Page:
A few years back, Twix had television commercials with the tagline “Chew it over with a Twix.” The commercials always showcased guys getting backed into a corner by a female asking them a question that would get them in trouble if they responded truthfully to it. The Twix bar came to the rescue because the guy could wolf it down to buy himself extra time to answer the question. While there are plenty of scenarios when politely lying is the correct thing to do, there’s also a number of times when honesty really is the best policy. One of these is when considering whether you are a good candidate for owning a historical home. While the thought of sipping hot cocoa in front of one the home’s fireplaces or catching up on your favorite novel while soaking in a claw foot tub can sound endearing, there are plenty of other things worth considering before taking the plunge.
Building Codes: Oftentimes, historic homes are subject to additional building codes that regulate the ability to add onto the home, acceptable window replacements, etc. It’ important to understand the types of restrictions you might be facing to evaluate whether or not you can live with them.
The Storage Struggle: Remember the closet space you had in your first college apartment? That might be generous compared to what you’ll find in an older home. That’s because when you’re sewing your own clothing, you tend to own only the basics. If you purchase a historic home, be prepared to get creative with storage solutions.
Your Homeowners Insurance: Insurance companies offer policies that are specifically targeted for historic homes, but expect to pay extra for this type of coverage. That’s because rates are calculated based on risk and with historic homes, the odds of an insurance claim are higher than a newer home. Be sure to understand what your policy covers, as some provide guaranteed coverage with restoration, while others may not be as robust.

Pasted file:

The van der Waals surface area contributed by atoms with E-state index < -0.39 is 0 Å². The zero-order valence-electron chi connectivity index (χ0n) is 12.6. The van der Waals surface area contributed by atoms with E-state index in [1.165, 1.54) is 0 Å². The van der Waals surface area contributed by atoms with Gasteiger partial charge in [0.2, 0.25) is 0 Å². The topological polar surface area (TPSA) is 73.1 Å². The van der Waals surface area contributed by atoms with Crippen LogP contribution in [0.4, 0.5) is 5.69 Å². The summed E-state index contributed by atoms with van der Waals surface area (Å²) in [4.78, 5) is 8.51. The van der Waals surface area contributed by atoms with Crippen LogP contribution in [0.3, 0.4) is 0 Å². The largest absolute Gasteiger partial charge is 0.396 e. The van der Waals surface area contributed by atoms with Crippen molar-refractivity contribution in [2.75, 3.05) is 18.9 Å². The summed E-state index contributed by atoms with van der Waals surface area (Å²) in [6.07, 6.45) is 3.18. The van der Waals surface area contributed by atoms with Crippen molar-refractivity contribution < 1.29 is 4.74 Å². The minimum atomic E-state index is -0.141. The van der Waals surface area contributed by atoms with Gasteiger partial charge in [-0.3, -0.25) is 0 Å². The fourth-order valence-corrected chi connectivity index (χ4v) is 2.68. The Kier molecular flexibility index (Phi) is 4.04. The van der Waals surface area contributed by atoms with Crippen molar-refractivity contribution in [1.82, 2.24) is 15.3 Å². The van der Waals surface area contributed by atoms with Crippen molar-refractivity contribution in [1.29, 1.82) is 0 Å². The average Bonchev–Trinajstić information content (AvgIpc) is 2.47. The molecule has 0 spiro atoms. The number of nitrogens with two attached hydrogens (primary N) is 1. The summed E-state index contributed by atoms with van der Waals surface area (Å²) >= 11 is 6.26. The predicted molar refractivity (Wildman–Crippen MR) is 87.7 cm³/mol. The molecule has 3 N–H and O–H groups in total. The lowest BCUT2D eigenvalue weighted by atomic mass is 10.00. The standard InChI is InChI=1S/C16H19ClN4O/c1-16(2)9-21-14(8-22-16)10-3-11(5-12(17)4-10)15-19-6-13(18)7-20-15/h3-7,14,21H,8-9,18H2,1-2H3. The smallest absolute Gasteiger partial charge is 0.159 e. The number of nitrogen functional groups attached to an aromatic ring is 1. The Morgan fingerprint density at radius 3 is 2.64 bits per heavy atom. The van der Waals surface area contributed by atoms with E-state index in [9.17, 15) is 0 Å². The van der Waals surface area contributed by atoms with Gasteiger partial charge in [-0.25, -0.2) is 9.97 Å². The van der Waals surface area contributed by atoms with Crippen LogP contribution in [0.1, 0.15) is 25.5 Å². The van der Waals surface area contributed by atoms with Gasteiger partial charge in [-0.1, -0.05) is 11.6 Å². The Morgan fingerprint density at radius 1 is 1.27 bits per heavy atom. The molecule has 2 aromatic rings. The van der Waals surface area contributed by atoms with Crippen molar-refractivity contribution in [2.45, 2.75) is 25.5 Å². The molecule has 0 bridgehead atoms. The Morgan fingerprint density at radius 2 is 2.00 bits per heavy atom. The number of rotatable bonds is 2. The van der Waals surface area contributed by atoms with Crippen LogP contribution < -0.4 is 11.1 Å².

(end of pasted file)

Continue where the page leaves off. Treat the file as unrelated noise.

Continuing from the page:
Outdated Technology: Whether it’s the plumbing, electrical, HVAC, insulation or chimney, there are an abundance of outdated areas in a home that can present problems. For example, if the current circuit breaker box is the original, it highly likely that it cannot provide the amount of power necessary to keep all of your home’s electronics running. Dated homes often have galvanized pipes. These pipes can be hazardous because eventually, they corrode and impede the flow of water. All of these items come with a hefty price tag.
Utility Bills: A significant recurring cost of owning a historic home is monthly energy bills, as they are higher in a historic home than a new construction one. That’s because older homes were designed to breathe. Restricting air circulation can promote moisture, which can lead to mold growth. Retrofitting an older home to be energy efficient can be a costly endeavor. Before signing on the dotted line for a new home, review its previous years of utility bills to have a better understanding of what you are getting into.